Overcoming the odds: Higgins flourishing at Virginia Tech
by Matthew Ondesko: Managing Editor
Photos: Virginia Tech Athletics
It’s been quite a ride for Virginia Tech baseball player Kiernan Higgins. One that he could have given up on a long time ago. Coming out of Bishop Timon High School as an undersized pitcher, Higgins was all set to head to Niagara County Community College to continue his baseball journey.
Over that summer, Higgins had a chance meeting with Coastal Carolina where everything changed. Higgins went from an undersized prospect to a Division I baseball player in one summer.
If that was the beginning and ending off the story, it would be a great tale to tell. But, the story, and journey, of Higgins was just beginning.
“Right out of high school, I was supposed to go right to NCCC,” stated Higgins. “I was playing summer ball and a coach from Fredonia said he could help me get to some local DI’s. I was going to go back to NCCC, because I gave them my world. Sure, enough, somehow he knew coach Gilmore from Coastal Carolina and he gave me a ring. He came down and saw me, and like a week later I took a walk-on there. It was awesome down there, it was just the fact that I was so far behind the guys.”
While his time at Coastal didn’t go according to plan, Higgins still was able to get a taste of what is was like pitching against some of the best college baseball players in the country. That helped him when he made the transition to Shippensburg.
While at Shippensburg, Higgins transitioned back to a starter, something he was while pitching for Timon during his four-year career. It was like he never left the rotation as he led Shippensburg in strikeouts and was second in innings pitched.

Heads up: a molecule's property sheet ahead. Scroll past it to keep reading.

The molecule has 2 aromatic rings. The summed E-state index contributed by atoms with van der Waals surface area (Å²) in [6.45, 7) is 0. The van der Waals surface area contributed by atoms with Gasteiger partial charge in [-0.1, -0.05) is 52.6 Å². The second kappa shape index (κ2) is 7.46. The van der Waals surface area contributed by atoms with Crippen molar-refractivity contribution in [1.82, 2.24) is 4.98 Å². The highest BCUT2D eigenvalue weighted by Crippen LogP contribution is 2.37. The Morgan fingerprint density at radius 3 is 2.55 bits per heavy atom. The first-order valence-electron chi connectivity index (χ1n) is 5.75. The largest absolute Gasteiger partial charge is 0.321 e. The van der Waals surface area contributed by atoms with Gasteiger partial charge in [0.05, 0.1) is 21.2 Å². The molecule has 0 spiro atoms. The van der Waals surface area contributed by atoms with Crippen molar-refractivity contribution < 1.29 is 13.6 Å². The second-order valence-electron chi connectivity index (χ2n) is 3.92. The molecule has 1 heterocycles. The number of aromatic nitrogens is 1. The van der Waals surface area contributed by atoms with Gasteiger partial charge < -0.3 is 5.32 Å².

“I probably talked to four or five schools and went to visit Shippensburg, and it snowed pretty heavy and coach was still there waiting for me and that showed me how much he actually cared about my visit,” stated Higgins. “When I go there is was kind of a different story, they were like you are going to be our guy. It showed how much trust they had in me, and boasted my confidence in myself.”
For Higgins being able to get back out there and compete was the biggest thing. His first couple of years of college baseball, Higgins really didn’t pitch a lot. He would throw on the side, but nothing when it came to a competitive fire.
When he got to Shippensburg that’s when everything changed. He needed to build back up the arm strength since he was going to be asked to go deep into ballgames.
“It was interesting. I would always throw every week,” stated Higgins. “The biggest thing you want to do is compete and help the team win. So, just getting back into the competitive mindset, and really seeing the bigger goal there of getting my arm ready. Seeing the pitch count get back up there, and just coming back from the shoulder was great.”
For the first time in his career, Higgins also battled a shoulder injury. While people on the outside looking in thought it could be serious, it was just some of the normal wear and tear that pitchers go through throwing as much as they do.